The leaders of the bipartisan Problem Solvers Caucus are ramping up pressure on their leadership in a new effort to bring a series of bills to the House floor that they argue already have bipartisan backing and could help bolster incumbents ahead of the midterm elections from attacks that Congress isn’t working.
In their plan, Democratic Rep. Josh Gottheimer of New Jersey and Republican Rep. Brian Fitzpatrick of Pennsylvania call on their leadership to move ahead on seven areas, including an energy plan aimed at helping to lower gas prices, legislation to invest in law enforcement, a bill to support veterans’ mental health, lower prescription drug costs and invest in cancer research, and a more controversial push to block the administration on a key immigration decision.
It’s the latest example of members running for reelection in some of the toughest districts in the country trying to get major legislation across the finish line before the politics of the midterm election year overshadow what’s possible on the floor. It also comes as efforts to resurrect a Democratic-only package on energy, taxes and prescription drugs seem tenuous at best in the US Senate.
“We need to focus on commonsense, bipartisan action that can actually get done and bring folks together,” Gottheimer said. “That’s what I hear from folks back home. These are all areas where both sides can come together and actually get stuff done.”
The areas include several bipartisan pieces of legislation that members have already worked together on, bills that Gottheimer argues would have a good chance of passing of only they were to come to the floor for a vote.
The members also call on leadership to move swiftly to block the administration’s decision to end Title 42 on May 23, a flashpoint between some Democrats on Capitol Hill and the administration. The Trump-era immigration order, which has been used under former President Donald Trump and President Joe Biden, has allowed border officials to swiftly send migrants back to their home countries, citing a public health crisis. The order is expected to be reversed at the end of May, but the decision to end it has frustrated some front-line Democratic members, who have argued the administration still doesn’t have a sufficient plan to deal with an expected uptick in migration once the order ends. Many of the moderate Democrats up for reelection have been hammered back home by Republican attacks on immigration.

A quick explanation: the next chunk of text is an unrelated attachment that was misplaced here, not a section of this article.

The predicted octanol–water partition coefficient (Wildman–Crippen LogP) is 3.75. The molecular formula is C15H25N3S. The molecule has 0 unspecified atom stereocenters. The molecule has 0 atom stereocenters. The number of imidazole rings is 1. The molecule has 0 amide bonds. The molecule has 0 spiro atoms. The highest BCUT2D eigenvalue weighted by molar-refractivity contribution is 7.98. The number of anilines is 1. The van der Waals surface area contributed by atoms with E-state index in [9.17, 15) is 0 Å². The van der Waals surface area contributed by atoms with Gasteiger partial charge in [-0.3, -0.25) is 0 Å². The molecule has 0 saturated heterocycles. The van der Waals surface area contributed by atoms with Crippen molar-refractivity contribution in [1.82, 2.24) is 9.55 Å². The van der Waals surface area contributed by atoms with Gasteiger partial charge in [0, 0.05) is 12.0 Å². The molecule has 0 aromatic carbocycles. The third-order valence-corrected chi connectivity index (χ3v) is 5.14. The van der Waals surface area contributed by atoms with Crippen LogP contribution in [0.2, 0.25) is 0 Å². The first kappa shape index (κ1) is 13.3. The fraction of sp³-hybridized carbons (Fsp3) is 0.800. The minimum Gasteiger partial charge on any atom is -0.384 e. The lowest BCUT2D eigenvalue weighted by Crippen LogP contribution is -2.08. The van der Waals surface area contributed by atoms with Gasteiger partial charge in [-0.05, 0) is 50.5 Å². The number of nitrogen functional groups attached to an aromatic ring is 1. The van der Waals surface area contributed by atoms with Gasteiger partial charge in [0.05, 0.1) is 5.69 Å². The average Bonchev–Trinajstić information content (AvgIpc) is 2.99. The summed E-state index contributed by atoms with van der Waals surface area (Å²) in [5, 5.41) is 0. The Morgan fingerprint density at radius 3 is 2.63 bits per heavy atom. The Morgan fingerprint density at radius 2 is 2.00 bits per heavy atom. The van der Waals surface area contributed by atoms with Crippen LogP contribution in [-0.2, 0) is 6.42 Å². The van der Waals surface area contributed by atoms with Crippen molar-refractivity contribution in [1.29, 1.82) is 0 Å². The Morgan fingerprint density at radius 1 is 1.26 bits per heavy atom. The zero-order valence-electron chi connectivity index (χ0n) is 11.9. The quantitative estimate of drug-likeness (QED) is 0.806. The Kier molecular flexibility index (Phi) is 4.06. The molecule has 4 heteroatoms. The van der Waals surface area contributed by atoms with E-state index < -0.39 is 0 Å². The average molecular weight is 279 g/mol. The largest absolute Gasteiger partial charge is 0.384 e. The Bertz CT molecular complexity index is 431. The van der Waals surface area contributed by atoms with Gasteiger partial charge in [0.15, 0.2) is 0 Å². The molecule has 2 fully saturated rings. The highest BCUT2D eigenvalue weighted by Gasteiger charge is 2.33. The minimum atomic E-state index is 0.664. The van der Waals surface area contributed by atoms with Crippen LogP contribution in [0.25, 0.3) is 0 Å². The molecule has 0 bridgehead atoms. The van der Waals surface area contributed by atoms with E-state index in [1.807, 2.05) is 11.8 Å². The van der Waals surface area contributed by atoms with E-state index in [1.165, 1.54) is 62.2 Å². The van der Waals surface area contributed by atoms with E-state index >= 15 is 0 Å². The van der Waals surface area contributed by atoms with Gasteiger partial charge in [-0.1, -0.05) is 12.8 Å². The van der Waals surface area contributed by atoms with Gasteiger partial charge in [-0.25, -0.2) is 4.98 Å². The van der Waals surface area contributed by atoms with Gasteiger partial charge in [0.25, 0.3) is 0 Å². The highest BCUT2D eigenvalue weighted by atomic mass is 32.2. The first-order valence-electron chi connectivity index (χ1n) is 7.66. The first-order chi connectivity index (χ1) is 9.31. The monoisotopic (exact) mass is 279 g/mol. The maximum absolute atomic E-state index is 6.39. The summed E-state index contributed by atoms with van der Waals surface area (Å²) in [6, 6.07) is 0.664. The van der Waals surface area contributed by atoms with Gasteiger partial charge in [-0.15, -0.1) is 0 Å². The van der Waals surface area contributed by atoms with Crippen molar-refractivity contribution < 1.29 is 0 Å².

The issue of Title 42 has become a major flashpoint in the Senate, where the immigration policy delayed the passage of a $10 billion Covid-19 relief package before the recess. Republicans had insisted on a vote on an amendment that would have blocked the administration from ending the policy. But Majority Leader Chuck Schumer, a New York Democrat, had refused to allow the amendment on the floor, arguing that the immigration policy and Covid-19 funding were separate issues.
Moving ahead to block the administration on Title 42 would certainly be met with strong opposition from some progressives, who had been pushing the administration for months on the issue.